The Israeli capital city appears in the center of the historic Jewish homeland, but it is also the frontline of Jewish restoration efforts that require great personal and financial sacrifice, security risk, political will, and faith. “The former mufti of Jerusalem looked me in the eyes, man to man, and said that the Temple never existed,” said Fox News Channel host Pete Hegseth at the American Friends of Ateret Cohanim / Jerusalem Chai annual dinner in Midtown Manhattan last Thursday.

The dinner serves as the main fundraising tool for the organization, which provides support to Jewish communities in Eastern Jerusalem as a way of securing Israeli control of the city and preventing diplomatic efforts to divide the city. The Israeli Ateret Cohanim was founded in late 1977 by Moti HaKohen Dan with the goal of rebuilding neighborhoods that were Jewish prior to the Arab revolt of 1936 and the Israeli War of Independence. The nearly 1,000 Jewish families benefiting from Ateret Cohanim receive support for after-school programs, rooftop playgrounds, security guards, property acquisition, and legal representation.

Hegseth emceed the event, at the invitation of American Friends of Ateret Cohanim President and Queens Jewish Link columnist Dr. Joseph Frager. Hegseth presented an excerpt of his television special, “Battle in the Holy City,” where he ascended the Temple Mount amid tight security, toured the Western Wall Tunnels, and met with the brave Jewish families residing in Kidmat Zion, Maale HaZeitim, and the Muslim Quarter of the Old City. Hegseth spoke to Kidmat Zion resident Ofir Genut, and featured an interview with Issam Akel, the Arab American citizen arrested by Palestinian police and sentenced to life imprisonment for selling his Jerusalem property to Jews.

“I was introduced to this organization by Joe Frager and I’ve seen the incredible work that you do,” said Hegseth. “At Fox News, it’s America first, Israel strong, and Jerusalem forever. I’m going to go back to Judea and Samaria for another documentary.”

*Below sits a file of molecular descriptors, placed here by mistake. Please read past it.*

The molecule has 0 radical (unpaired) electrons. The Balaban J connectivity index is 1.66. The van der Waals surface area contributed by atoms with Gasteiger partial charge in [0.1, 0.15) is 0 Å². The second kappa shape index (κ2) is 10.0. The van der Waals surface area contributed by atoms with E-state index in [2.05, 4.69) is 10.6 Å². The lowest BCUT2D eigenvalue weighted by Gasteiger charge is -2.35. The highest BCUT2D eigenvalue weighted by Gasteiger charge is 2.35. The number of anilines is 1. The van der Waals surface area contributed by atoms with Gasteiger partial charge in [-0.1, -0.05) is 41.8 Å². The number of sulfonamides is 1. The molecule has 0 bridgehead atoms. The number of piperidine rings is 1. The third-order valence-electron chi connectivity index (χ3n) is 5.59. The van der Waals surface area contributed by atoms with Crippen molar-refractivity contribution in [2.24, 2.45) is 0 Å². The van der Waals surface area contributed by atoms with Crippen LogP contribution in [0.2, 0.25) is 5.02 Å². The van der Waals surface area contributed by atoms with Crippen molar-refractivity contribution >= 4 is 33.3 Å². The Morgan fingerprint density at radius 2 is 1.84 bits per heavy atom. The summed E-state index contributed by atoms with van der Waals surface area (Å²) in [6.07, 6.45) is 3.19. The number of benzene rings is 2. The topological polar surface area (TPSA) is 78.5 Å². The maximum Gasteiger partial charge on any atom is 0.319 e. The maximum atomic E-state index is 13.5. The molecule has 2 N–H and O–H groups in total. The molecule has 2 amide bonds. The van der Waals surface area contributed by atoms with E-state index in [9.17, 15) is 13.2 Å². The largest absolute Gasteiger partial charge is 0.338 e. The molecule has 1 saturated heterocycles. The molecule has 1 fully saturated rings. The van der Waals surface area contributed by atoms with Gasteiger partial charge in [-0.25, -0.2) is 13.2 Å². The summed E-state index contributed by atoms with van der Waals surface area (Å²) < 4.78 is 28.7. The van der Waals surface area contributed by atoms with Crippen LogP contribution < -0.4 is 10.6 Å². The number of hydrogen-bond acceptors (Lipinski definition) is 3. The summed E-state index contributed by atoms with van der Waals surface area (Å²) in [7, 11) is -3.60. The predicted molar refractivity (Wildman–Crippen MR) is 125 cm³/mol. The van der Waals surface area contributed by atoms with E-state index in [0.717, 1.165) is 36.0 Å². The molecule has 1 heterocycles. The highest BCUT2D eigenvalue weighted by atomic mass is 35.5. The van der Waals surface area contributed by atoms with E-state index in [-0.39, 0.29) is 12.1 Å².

The location and décor of the event matched the distinguished honorees and speakers of the evening. Rabbi Yisroel Goldstein, the Chabad shaliach in Poway, California, survived a gunman’s bullets at his synagogue only 30 days before the dinner, inspiring his congregants, meeting President Donald Trump, and speaking to the audience on the common threat facing Jews in America and in Israel. “The brachah She’hecheyanu has a very different meaning today. For me, it was a matter of seconds that I faced a terrorist, eye to eye,” said Rabbi Goldstein. “I thought of our brothers and sisters in Yerushalayim who face terrorism every day.”

Rabbi Goldstein spoke of the meaning of the last day of Pesach, when he usually recites the haftarah and was preparing to do so when the gunman burst into his synagogue. He gave a detailed account of that fateful day, when longtime congregant Lori Gilbert Kaye was killed while shielding the rabbi, his words of inspiration to other shul members, and his subsequent meeting with the President. “Rabbi Yisroel Goldstein is a true hero,” said Ateret Cohanim Executive Council member Dr. Paul Brody. “So, too, are the residents of the Muslim Quarter, formerly Kotel Quarter, of the Old City of Yerushalayim, who every day exhibit great courage just by living there, under the auspices of Ateret Cohanim.

Guests of Honor Aviva and Paul Gross received an award in memory of Ateret Cohanim founder Joseph Mermelstein, respectively her father and his father-in-law. Described by the dinner’s organizers as one of the great activists of the Jewish People in the last 50 years, he was deeply involved in pro-Israel advocacy and the movement to free Soviet Jews. He provided support to Benjamin Netanyahu as he rose to power, and fought for Natan Sharansky’s release from a Soviet prison camp, among other causes that made the news. “He was the chairman of the board of American Friends of Ateret Cohanim for well over 25 years,” said Frager. “He purchased Beit Mermelstein in the heart of the so-called Muslim Quarter when very few even dreamed of doing so.”

Rabbi Meir Melnick, president of the Rabbinical Alliance of America, accepted the Rabbinical Leadership Award, in recognition of his advocacy for Ateret Cohanim within his organization.

Brooklyn resident Willy Pilku took Ateret Cohanim trips and appreciates visiting its old-new Jewish communities from his position as CEO of Core Scaffold Systems. As he became more familiar with observant Jews, he was invited to see Israel. The connection eventually led him to Ateret Cohanim and its developments in Jerusalem. Pilku spoke of having his scaffolding on the Third Temple, when that time comes. His award was followed by Michael Celler, Inna Vernikov, and Estee Wald, young professionals who took the Ateret Cohanim tour and saw the rebuilding of Jerusalem firsthand.

The organization’s ability to attract young philanthropists comes from its tours that give a close look at new Jewish homes in majority Arab neighborhoods that have Jewish history beneath the layers, and the opportunity to build and secure these homes. This is how the Old City becomes new again.

 By Sergey Kadinsky